. 3. The process ofj'treating, oil distillates which comprises acting] thereon with sul-I furicacid, and thereafter with ammonia and litmus. P v 4. The process of treatingoildistillates, which comprises acting thereon with an acid, and thereafter: with ammonia and lit- -musfand finallytreating with fullers earth.
5-. The process of. treating oil distillates, 'which comprises acting thereon with sulfuric acid, and thereafter ammonia andlitmus, and finally treating with fullers earth.
'6. In the treatment of acid-treated hydrocarbonoils the step of treating the same with an ammoniacal solution of litmus.
7 A-p1;ocess of treating an oil distillate I having a specific gravity of about 0.8255 which comprises treating with strong sulfuric acid in amount equal to about 3% of the weight of the distillate, and thereafter treating with. an aqueous solution of ammonia and litmus each in amount equal to at least about 0.1% of the weight of the distillate. i L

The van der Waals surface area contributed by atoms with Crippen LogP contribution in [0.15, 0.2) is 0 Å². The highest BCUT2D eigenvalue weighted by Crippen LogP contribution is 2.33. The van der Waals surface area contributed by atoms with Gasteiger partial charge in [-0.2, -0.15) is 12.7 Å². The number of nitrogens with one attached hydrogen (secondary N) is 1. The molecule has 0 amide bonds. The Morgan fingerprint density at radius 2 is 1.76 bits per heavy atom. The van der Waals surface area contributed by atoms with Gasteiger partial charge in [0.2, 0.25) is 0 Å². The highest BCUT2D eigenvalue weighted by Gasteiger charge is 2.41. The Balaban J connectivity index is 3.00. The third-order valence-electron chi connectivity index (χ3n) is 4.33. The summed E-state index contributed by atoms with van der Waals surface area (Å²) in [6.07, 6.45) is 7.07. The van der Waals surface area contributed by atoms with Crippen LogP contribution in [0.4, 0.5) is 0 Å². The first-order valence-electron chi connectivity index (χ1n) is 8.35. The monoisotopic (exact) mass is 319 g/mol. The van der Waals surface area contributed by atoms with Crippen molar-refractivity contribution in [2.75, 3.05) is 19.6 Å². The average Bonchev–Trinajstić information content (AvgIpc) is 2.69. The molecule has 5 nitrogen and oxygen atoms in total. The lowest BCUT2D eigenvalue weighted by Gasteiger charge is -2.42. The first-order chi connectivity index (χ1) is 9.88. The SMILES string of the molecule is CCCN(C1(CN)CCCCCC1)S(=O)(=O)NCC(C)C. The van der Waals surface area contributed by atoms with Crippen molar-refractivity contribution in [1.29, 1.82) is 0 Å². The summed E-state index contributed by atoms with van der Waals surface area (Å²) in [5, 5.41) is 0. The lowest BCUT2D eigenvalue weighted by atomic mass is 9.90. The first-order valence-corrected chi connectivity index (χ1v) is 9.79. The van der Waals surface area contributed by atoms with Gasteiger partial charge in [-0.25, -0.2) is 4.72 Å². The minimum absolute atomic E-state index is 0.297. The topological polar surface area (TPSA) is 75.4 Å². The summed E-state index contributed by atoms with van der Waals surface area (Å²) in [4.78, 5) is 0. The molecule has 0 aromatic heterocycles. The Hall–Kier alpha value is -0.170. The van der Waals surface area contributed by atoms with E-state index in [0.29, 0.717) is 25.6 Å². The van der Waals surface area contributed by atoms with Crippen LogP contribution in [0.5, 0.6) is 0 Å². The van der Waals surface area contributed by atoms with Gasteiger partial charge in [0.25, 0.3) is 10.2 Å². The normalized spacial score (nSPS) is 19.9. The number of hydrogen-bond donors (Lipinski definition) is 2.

8. A process of treating an oil distillate having a specific gravity of about 08255 which comprises treating with strong sul-. furic acid in amount equal togab'out3% of theweight of the distillate, and thereafter treating with an aqueous solution Of'amf monia and litmus each in amount equal to signature in the presence of two witnesses.
HERMAN WILLEM KNOTTENBELT.
EDOUARD HARZEN, E. MEYER.